3. I emailed them again, telling them that I intended to destroy the new card and continue using my old card until it expired - giving me time to make other arrangements. I asked them to make their management aware of my disgust at the dishonest way in which they are rolling out these contactless cards.
4. One of their managers phoned me to try convince me that contactless cards are safe. She failed! When I questioned the bogus security reasons given for issuing new cards, she put me through to the security department.
5. The security bloke continued to peddle the "current card at risk" story, but couldn't explain why - if they believed my card details had been compromised - they hadn't blocked the card and asked me to verify or refute some 'suspicious' transactions, like they had done on previous occasions. Now the interesting bit . . .
6. He swore blind that the new cards which I had received were NOT contactless, but were 'regular' cards, which they had issued because of the security problem. I asked him how I could check. He said that contactless cards would carry a logo like a loudspeaker. There was nothing visible on my new card *until* I peeled off the label showing how to activate the card, when - as expected - there was the logo, hidden under the label. He was a bit non-plussed by this(!) and didn't want to believe me. I offered to photograph it and email it to him! He eventually believed me and then undertook to issue me with another new card - this time definitely a 'regular' one, without any contactless capability. Remember, they had previously said that they couldn't do this!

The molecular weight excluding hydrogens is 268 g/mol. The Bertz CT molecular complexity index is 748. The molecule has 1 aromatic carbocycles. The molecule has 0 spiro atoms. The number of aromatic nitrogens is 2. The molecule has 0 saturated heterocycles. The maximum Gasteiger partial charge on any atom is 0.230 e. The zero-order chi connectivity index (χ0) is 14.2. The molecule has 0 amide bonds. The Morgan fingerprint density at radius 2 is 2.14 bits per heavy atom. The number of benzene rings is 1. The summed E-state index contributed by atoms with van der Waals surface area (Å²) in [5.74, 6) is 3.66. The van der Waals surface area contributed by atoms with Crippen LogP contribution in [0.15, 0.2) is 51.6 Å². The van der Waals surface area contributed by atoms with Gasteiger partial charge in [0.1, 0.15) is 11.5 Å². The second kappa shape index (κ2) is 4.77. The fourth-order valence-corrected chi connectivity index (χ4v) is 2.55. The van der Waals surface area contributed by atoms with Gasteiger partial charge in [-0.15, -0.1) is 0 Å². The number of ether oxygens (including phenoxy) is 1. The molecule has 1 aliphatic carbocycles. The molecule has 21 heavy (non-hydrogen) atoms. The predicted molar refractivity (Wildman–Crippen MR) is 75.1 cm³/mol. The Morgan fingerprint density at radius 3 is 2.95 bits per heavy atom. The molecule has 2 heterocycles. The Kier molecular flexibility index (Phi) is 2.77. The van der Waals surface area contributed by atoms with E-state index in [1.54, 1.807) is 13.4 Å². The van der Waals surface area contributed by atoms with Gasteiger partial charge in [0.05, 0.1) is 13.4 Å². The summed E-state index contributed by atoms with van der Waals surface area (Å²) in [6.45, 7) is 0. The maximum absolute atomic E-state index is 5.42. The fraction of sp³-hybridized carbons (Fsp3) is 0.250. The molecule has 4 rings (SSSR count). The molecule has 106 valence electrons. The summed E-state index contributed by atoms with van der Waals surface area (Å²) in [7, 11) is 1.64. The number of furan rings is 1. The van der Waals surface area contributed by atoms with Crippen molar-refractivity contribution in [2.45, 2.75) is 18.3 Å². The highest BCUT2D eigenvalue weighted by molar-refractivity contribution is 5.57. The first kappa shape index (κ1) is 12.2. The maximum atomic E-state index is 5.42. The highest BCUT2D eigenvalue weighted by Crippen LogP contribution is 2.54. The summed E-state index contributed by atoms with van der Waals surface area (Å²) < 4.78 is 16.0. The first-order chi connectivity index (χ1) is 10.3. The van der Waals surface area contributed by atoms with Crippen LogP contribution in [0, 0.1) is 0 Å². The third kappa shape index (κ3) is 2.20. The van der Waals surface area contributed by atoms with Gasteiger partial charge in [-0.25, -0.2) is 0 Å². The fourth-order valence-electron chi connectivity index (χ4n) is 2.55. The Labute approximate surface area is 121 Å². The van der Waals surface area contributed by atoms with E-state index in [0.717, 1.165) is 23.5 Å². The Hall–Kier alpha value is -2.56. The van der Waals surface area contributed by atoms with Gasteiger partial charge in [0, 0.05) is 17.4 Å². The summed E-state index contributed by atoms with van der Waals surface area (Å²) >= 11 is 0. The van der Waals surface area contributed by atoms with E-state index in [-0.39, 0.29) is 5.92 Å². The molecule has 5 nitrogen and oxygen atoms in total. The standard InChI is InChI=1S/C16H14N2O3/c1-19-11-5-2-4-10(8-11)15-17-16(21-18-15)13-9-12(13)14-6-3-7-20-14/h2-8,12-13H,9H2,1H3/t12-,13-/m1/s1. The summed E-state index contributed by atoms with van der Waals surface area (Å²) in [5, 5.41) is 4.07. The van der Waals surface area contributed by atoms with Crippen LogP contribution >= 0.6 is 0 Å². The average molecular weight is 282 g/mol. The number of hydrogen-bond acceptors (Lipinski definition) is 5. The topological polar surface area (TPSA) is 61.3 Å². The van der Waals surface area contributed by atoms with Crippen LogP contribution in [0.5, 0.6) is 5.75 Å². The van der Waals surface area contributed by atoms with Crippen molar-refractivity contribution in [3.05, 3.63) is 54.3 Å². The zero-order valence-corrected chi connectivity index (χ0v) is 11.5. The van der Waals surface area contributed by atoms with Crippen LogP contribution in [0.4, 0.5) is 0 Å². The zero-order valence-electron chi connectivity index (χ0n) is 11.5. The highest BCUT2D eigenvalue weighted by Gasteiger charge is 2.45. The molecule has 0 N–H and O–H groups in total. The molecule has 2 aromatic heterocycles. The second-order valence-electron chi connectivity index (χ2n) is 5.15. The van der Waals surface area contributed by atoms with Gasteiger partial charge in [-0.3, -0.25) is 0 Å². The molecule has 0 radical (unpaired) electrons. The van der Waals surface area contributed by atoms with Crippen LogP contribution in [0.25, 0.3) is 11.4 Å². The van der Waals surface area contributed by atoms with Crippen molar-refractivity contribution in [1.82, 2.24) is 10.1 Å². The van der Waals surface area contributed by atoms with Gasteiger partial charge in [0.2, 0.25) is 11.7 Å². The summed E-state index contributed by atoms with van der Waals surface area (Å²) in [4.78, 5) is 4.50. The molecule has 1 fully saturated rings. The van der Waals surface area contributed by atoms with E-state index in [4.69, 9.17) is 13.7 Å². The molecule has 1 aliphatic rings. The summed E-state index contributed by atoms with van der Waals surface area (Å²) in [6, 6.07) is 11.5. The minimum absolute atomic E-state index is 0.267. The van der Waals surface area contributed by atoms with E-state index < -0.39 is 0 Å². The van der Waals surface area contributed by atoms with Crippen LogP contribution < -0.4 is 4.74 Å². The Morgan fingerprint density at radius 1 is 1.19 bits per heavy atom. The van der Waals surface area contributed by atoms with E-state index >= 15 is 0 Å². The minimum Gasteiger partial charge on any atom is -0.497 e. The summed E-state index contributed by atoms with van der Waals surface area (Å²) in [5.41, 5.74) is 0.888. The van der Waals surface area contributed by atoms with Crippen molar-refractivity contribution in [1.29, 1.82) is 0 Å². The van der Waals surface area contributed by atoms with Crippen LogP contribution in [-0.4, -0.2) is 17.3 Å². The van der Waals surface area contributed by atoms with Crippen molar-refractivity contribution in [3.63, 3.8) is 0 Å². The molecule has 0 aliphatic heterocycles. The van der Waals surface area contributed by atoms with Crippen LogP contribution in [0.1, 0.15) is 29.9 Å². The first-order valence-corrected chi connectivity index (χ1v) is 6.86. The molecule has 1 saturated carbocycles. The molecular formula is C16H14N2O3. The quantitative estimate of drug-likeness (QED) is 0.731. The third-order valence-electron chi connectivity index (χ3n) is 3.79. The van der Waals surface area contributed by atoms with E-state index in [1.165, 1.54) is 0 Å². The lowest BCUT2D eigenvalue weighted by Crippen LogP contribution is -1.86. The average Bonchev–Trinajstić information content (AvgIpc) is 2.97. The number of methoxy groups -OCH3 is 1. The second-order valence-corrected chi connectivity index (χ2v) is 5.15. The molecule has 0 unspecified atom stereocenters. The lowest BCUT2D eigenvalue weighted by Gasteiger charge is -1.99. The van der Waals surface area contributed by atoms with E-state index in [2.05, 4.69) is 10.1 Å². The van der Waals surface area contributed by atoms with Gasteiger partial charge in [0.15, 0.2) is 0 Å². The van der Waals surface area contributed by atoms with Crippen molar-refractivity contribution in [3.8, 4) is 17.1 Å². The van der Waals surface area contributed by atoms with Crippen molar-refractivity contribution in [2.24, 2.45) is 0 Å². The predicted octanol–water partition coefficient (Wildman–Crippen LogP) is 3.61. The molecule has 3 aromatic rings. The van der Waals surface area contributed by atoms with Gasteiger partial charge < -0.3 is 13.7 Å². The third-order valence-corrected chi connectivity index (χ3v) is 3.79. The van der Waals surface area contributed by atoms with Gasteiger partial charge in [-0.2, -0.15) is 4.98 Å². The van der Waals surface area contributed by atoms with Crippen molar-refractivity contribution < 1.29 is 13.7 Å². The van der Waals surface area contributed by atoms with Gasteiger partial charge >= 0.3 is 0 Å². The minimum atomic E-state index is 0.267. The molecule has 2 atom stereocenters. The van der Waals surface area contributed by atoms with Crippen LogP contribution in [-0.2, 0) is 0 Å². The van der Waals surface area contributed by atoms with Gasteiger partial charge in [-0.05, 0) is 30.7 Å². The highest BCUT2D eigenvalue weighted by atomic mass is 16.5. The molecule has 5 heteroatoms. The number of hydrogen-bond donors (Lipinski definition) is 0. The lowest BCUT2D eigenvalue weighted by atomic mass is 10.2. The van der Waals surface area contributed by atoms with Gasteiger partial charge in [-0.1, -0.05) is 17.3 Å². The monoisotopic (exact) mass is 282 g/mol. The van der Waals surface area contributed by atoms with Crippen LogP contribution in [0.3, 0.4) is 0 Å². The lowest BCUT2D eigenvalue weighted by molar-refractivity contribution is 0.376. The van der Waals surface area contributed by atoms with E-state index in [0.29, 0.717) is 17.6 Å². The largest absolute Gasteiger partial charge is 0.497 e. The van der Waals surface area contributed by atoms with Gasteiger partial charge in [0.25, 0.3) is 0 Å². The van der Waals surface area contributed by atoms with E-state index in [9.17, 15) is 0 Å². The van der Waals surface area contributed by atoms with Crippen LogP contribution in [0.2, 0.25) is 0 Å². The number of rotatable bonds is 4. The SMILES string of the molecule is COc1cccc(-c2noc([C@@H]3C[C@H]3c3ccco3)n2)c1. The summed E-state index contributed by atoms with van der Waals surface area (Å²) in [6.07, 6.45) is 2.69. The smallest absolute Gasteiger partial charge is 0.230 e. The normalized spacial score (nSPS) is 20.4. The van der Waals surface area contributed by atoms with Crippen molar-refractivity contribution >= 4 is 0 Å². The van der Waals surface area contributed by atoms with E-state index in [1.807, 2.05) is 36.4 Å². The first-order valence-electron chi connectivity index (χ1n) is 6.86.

I am awaiting the arrival of my new 'regular' card, and will report back.
In my view, CapitalOne have lost all credibility as a result of this episode - if they ever had any, that is!
Reply to
Roger Mills